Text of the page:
The Student News Site of Stony Brook University

The Statesman

43° Stony Brook, NY
The Student News Site of Stony Brook University

The Statesman

The Student News Site of Stony Brook University

The Statesman

Newsletter

    Facebook and Myspace Fair Game For College Admissions

    According to the recent article, “Poster Beware: More bosses watch applicants’ social spaces,” published on the website ArsTechnica.com, and a related article titled “Social-Networking Sites Viewed By Admissions Officers,” published by The Chicago Tribune, the number of schools and corporations Googling applicants is on the rise.

    This increase is blurring the line between people’s online and offline lives. A study conducted by CareerBuilder.com does not show any surprises, the main Internet-related reason for managers rejecting job candidates is incidents involving drinking and drug use. The posting of provocative photos or information took second place by only one percentage point. The CareerBuilder.com study also states that 22 percent of employers use social networks to research candidates. While not a majority, it still is a sizable number.

    For those planning to further their education, The Chicago Tribune article mentions that 10 percent of admissions officials at “prestigious institutions” check social networks to research candidates. Although 10 percent is a small piece of the pie, as with the CareerBuilder.com study, the survey results are anonymous, so users are unaware who is Googling them.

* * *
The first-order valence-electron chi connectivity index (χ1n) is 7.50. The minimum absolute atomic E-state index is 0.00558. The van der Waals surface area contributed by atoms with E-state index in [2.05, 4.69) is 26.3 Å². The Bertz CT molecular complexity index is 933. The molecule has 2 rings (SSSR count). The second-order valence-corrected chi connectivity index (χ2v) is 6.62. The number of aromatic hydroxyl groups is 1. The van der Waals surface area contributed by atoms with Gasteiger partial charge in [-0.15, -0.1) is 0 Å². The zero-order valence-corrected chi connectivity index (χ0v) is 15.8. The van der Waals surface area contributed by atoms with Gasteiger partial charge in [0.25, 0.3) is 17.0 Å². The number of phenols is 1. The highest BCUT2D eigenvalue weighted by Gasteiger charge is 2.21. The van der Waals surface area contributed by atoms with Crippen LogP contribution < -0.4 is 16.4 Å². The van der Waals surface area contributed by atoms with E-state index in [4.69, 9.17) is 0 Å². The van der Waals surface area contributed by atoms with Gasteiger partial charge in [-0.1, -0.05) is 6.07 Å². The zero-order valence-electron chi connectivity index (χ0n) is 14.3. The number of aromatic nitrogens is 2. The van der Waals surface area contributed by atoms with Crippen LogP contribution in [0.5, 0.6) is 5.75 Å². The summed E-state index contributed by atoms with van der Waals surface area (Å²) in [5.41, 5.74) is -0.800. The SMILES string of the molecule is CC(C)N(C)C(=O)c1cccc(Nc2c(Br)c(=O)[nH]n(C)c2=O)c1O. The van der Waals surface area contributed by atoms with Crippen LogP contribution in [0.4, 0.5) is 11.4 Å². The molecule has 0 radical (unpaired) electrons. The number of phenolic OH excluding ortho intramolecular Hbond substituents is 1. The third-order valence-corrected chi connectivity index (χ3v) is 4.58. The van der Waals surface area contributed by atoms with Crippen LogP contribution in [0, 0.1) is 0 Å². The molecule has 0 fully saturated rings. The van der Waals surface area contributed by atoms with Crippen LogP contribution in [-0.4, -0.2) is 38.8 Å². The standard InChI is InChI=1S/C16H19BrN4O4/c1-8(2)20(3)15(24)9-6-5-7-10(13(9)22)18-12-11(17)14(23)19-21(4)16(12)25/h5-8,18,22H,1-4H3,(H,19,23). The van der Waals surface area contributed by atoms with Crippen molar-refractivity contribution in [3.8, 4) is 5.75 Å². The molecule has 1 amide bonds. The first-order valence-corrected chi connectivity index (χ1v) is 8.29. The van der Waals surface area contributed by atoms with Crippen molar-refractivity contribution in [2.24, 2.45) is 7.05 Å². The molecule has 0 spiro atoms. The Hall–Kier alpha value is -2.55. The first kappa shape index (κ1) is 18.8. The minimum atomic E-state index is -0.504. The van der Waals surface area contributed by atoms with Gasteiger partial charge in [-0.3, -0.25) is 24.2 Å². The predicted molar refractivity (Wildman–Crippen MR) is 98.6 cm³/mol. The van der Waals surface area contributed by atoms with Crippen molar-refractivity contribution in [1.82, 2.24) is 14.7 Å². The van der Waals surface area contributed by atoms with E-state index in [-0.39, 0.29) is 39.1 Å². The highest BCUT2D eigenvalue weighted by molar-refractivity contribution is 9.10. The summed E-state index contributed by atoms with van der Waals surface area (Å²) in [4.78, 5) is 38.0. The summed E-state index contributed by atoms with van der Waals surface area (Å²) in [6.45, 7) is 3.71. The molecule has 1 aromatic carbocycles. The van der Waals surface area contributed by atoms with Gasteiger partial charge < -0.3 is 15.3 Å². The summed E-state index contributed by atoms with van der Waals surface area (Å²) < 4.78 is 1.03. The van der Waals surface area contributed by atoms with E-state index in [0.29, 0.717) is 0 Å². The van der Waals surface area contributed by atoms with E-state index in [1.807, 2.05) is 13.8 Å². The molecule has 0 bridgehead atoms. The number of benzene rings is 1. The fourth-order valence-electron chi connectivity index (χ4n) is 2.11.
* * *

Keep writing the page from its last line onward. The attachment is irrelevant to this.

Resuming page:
Stony Brook University officials did not return calls by deadline.

    In the case of academia, one reason comes from Christopher Watson, dean of admissions at Northwestern University, who said that his department “?consider[s] Facebook and MySpace [the applicant’s] personal space,” going on to say that to view the applicant’s profiles would “?feel somewhat like an invasion of privacy.”

    Despite Watson’s pro-privacy view, there are no set rules governing how far employers and schools can check the Internet for information on candidates.

    Jeff Olson, head of research at Kaplan’s test preparation program summed up the issue perfectly: “Today’s application is not just what you send…but whatever they can Google about you.” Right now, it is safe to assume that if it is on the Internet, it is fair game to be considered in an application, even if the content is intended to be private.

    Leave a Comment
    Donate to The Statesman

    Your donation will support the student journalists of Stony Brook University. Your contribution will allow us to purchase equipment and cover our annual website hosting costs.

    More to Discover
    Donate to The Statesman

    Comments (0)

    All The Statesman Picks Reader Picks Sort: Newest

    Your email address will not be published. Required fields are marked *